After five caution flags had flown for a total of 26 laps earlier in the race, the final 121 circuits were run completely caution-free. Crew chief Tryson and team engineer Dave Winston were already on top of a potential fuel mileage situation long before it became apparent. When Busch pitted for the last time under caution on lap 207, Tryson was on the team radio urging his driver to start looking at conserving fuel.
Kyle Busch had built up a lead as large as five seconds before having to hit pit road under the green on lap 269 for four tires and fuel. Tryson coached the elder Busch to get another few laps out of his fuel supply before the "Blue Deuce" hit pit road on lap 271. The 14.6-second stop saw fuel man Chris Williams spend all the time necessary to pack the tank.
When the stops had cycled around, the younger Busch held the lead, with David Reutimann second, Matt Kenseth third, Mark Martin fourth and Kurt Busch fifth. The "2-car" had cleared Martin for fourth on lap 300, but still trailed the leader by five seconds. He got around Kenseth for third on lap 305 and he cleared Reutimann for second on lap 320.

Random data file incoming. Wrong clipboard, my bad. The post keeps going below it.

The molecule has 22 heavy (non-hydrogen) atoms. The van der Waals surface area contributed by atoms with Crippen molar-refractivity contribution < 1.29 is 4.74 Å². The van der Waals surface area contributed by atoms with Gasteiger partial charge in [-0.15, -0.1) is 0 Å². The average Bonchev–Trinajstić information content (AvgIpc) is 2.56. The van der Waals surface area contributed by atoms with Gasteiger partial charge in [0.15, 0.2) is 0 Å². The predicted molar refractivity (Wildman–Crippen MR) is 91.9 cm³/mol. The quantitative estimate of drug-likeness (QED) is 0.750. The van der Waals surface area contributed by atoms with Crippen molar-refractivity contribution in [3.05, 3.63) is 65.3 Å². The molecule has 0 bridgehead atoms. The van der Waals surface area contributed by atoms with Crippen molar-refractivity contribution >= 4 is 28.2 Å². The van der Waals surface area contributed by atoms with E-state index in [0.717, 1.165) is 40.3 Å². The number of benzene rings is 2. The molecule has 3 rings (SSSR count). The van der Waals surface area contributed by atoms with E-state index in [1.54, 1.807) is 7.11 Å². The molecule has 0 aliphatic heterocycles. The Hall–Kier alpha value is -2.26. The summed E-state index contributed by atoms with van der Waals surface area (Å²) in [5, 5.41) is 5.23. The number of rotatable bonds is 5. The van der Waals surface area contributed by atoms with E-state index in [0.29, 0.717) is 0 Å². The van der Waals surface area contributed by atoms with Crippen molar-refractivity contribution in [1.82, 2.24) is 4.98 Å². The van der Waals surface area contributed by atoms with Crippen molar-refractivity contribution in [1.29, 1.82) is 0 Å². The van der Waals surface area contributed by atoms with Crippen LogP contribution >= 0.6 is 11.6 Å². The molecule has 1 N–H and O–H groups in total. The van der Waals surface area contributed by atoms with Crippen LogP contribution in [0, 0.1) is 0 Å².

"Don't worry about the 18 car," Tryson said to his driver on the team radio when there were 13 laps remaining. "He's three laps short. Run your race. We're about a lap short and if you can save us some fuel, we'll win this thing.
"Nobody's coming from behind; it's all clear," chimed in spotter Chris Osborne. "It's all up to you. We know you can do it."
Tryson was right on the money with his prediction as lead lap cars began having to pit for fuel during the final 10 laps. When Kyle Busch's Toyota started sputtering as he was shy on fuel, he was forced to hit pit road on lap 331. Kurt Busch and his Miller Lite Dodge picked up the lead on lap 332 and he was able to cruise on to a 25.686-second victory over runner-up Denny Hamlin.
Kenseth finished third, with Martin fourth and Kevin Harvick fifth. Tony Stewart, Clint Bowyer, Greg Biffle, Jeff Burton and A.J. Allmendinger rounded out the top-10 finishers. Kyle Busch was credited with an 11th-place finish.